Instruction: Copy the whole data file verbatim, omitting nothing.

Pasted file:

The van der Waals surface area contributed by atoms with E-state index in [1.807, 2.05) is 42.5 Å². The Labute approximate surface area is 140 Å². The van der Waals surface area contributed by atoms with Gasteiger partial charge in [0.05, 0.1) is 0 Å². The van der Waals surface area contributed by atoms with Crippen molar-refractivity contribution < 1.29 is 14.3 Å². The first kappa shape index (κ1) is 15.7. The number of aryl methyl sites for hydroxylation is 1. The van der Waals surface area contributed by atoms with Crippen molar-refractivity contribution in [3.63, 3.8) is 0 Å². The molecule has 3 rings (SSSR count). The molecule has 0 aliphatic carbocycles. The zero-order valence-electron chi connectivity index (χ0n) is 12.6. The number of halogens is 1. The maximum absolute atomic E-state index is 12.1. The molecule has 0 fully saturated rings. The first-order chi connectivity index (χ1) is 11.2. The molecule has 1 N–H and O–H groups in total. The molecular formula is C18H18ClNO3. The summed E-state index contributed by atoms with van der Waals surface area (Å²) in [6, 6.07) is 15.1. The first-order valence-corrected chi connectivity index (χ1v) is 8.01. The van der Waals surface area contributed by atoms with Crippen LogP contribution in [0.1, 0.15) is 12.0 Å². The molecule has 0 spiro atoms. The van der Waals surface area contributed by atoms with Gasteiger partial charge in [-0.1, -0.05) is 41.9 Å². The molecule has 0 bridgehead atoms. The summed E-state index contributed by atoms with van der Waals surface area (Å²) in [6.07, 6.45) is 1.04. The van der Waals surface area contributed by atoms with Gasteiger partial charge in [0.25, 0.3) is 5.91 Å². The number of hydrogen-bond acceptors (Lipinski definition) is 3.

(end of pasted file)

The van der Waals surface area contributed by atoms with E-state index in [1.807, 2.05) is 42.5 Å². The Labute approximate surface area is 140 Å². The van der Waals surface area contributed by atoms with Gasteiger partial charge in [0.05, 0.1) is 0 Å². The van der Waals surface area contributed by atoms with Crippen molar-refractivity contribution < 1.29 is 14.3 Å². The first kappa shape index (κ1) is 15.7. The number of aryl methyl sites for hydroxylation is 1. The van der Waals surface area contributed by atoms with Crippen molar-refractivity contribution in [3.63, 3.8) is 0 Å². The molecule has 3 rings (SSSR count). The molecule has 0 aliphatic carbocycles. The zero-order valence-electron chi connectivity index (χ0n) is 12.6. The number of halogens is 1. The maximum absolute atomic E-state index is 12.1. The molecule has 0 fully saturated rings. The first-order chi connectivity index (χ1) is 11.2. The molecule has 1 N–H and O–H groups in total. The molecular formula is C18H18ClNO3. The summed E-state index contributed by atoms with van der Waals surface area (Å²) in [6, 6.07) is 15.1. The first-order valence-corrected chi connectivity index (χ1v) is 8.01. The van der Waals surface area contributed by atoms with Crippen LogP contribution in [0.1, 0.15) is 12.0 Å². The molecule has 0 spiro atoms. The van der Waals surface area contributed by atoms with Gasteiger partial charge in [-0.1, -0.05) is 41.9 Å². The molecule has 0 bridgehead atoms. The summed E-state index contributed by atoms with van der Waals surface area (Å²) in [6.07, 6.45) is 1.04. The van der Waals surface area contributed by atoms with Gasteiger partial charge in [0.25, 0.3) is 5.91 Å². The number of hydrogen-bond acceptors (Lipinski definition) is 3.